In a reversal, US willing to consider financial sector regulations during European trade talks

By Sam Obenhaus

As recently as this summer, top U.S. officials were telling their European counterparts that financial sector regulations would not be included in the Transatlantic Trade and Investment Partnership (T-TIP) negotiations.  Treasury Secretary Jacob Lew and other Administration officials were eager to discuss market access issues, potentially making it easier for financial institutions to operate in both jurisdictions, but thought that financial regulatory reform should be addressed in another forum, such as the G20.  A major concern, presumably one the Administration still harbors, is that negotiations with Europe will only weaken the U.S.’s comparatively more rigorous financial regulatory system.

Nonetheless, Dan Mullaney, the U.S.’s chief negotiator, recently signaled an about-face with the U.S. now prepared to hold discussions on financial regulatory issues at a special November 27 meeting with his European counterparts.  One explanation for the shift is that the U.S. now believes that it can pull Europe closer to its position and force a compromise on its own terms.  Another explanation is the Administration is coming around to the idea that the benefits of regulatory convergence will outweigh the costs of compromise.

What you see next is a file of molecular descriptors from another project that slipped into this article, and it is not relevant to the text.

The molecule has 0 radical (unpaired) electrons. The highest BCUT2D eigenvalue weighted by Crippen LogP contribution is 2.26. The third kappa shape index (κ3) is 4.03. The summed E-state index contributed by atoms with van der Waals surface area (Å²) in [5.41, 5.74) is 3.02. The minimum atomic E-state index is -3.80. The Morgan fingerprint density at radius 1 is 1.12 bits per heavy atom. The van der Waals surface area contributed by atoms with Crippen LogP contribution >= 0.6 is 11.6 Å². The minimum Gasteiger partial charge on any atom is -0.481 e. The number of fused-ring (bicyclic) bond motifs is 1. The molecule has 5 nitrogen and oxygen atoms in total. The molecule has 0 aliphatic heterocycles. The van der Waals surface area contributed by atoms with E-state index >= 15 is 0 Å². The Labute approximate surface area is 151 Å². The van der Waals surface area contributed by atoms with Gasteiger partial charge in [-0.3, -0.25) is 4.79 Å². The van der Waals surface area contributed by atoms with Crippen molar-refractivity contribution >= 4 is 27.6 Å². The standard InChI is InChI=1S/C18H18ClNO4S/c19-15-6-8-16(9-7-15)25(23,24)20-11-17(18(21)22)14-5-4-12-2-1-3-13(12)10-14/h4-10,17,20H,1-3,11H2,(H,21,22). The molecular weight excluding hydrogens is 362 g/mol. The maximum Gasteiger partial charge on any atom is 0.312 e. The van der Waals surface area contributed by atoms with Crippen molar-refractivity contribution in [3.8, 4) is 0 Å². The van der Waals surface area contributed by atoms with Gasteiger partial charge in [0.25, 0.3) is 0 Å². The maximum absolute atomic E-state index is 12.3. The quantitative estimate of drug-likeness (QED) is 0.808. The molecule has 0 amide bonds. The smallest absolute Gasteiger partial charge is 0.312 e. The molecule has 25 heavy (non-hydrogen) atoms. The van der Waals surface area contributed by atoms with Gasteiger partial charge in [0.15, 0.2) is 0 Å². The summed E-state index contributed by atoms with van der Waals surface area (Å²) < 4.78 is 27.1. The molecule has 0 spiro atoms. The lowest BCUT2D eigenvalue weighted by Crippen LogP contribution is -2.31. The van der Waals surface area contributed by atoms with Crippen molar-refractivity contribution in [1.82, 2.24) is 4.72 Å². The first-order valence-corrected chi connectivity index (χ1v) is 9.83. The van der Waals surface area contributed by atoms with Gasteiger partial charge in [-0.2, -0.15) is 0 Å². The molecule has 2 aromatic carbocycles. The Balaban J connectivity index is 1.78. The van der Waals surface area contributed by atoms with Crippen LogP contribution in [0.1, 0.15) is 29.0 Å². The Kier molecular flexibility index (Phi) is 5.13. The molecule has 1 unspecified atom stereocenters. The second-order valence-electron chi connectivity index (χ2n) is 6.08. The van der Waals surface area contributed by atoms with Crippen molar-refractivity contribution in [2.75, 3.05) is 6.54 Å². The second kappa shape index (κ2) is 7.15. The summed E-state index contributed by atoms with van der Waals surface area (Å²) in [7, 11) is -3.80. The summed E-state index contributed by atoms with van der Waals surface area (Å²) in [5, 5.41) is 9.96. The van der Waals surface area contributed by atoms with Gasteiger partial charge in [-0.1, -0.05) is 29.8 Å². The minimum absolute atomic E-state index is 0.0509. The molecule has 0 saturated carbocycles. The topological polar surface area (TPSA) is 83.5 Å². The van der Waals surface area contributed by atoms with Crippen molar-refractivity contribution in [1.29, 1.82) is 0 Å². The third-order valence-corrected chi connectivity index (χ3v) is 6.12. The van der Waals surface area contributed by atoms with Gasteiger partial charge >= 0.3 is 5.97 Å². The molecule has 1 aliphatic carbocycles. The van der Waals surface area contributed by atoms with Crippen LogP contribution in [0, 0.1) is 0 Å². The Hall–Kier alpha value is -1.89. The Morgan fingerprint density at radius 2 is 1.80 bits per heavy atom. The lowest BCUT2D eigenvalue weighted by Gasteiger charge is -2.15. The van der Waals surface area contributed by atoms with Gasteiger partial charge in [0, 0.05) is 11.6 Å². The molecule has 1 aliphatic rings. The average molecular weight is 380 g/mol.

The Wall Street Journal has more information on Treasury Secretary Lew’s prior reluctance to include financial market regulations in the T-TIP talks while Bloomberg BNA has more on U.S. negotiators’ recent reversal.


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